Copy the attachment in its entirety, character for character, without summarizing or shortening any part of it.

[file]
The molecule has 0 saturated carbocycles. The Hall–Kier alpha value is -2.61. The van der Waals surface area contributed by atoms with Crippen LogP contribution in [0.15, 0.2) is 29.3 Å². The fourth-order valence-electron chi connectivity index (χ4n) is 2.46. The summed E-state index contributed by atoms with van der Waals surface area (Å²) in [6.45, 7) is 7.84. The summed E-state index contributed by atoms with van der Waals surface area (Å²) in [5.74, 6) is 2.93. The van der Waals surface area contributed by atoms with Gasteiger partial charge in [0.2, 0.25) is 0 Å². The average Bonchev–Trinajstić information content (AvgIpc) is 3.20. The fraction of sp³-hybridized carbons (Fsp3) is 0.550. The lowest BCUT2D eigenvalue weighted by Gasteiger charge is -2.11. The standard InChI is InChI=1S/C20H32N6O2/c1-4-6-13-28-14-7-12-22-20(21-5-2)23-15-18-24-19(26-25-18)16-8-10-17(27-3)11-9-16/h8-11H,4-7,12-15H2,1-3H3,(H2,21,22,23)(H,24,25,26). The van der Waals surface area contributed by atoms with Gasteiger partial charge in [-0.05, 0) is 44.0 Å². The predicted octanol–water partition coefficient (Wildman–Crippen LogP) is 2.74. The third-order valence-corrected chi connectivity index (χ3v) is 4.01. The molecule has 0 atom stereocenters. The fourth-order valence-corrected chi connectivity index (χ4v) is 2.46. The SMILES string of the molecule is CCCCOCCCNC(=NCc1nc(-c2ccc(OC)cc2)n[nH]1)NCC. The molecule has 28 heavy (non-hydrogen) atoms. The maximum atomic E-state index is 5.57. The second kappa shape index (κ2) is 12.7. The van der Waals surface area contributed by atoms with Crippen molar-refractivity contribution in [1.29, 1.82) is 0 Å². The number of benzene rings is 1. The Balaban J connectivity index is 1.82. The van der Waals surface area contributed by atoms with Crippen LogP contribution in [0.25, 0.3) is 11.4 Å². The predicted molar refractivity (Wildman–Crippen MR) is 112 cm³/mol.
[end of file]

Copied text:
The molecule has 0 saturated carbocycles. The Hall–Kier alpha value is -2.61. The van der Waals surface area contributed by atoms with Crippen LogP contribution in [0.15, 0.2) is 29.3 Å². The fourth-order valence-electron chi connectivity index (χ4n) is 2.46. The summed E-state index contributed by atoms with van der Waals surface area (Å²) in [6.45, 7) is 7.84. The summed E-state index contributed by atoms with van der Waals surface area (Å²) in [5.74, 6) is 2.93. The van der Waals surface area contributed by atoms with Gasteiger partial charge in [0.2, 0.25) is 0 Å². The average Bonchev–Trinajstić information content (AvgIpc) is 3.20. The fraction of sp³-hybridized carbons (Fsp3) is 0.550. The lowest BCUT2D eigenvalue weighted by Gasteiger charge is -2.11. The standard InChI is InChI=1S/C20H32N6O2/c1-4-6-13-28-14-7-12-22-20(21-5-2)23-15-18-24-19(26-25-18)16-8-10-17(27-3)11-9-16/h8-11H,4-7,12-15H2,1-3H3,(H2,21,22,23)(H,24,25,26). The van der Waals surface area contributed by atoms with Gasteiger partial charge in [-0.05, 0) is 44.0 Å². The predicted octanol–water partition coefficient (Wildman–Crippen LogP) is 2.74. The third-order valence-corrected chi connectivity index (χ3v) is 4.01. The molecule has 0 atom stereocenters. The fourth-order valence-corrected chi connectivity index (χ4v) is 2.46. The SMILES string of the molecule is CCCCOCCCNC(=NCc1nc(-c2ccc(OC)cc2)n[nH]1)NCC. The molecule has 28 heavy (non-hydrogen) atoms. The maximum atomic E-state index is 5.57. The second kappa shape index (κ2) is 12.7. The van der Waals surface area contributed by atoms with Crippen molar-refractivity contribution in [1.29, 1.82) is 0 Å². The number of benzene rings is 1. The Balaban J connectivity index is 1.82. The van der Waals surface area contributed by atoms with Crippen LogP contribution in [0.25, 0.3) is 11.4 Å². The predicted molar refractivity (Wildman–Crippen MR) is 112 cm³/mol.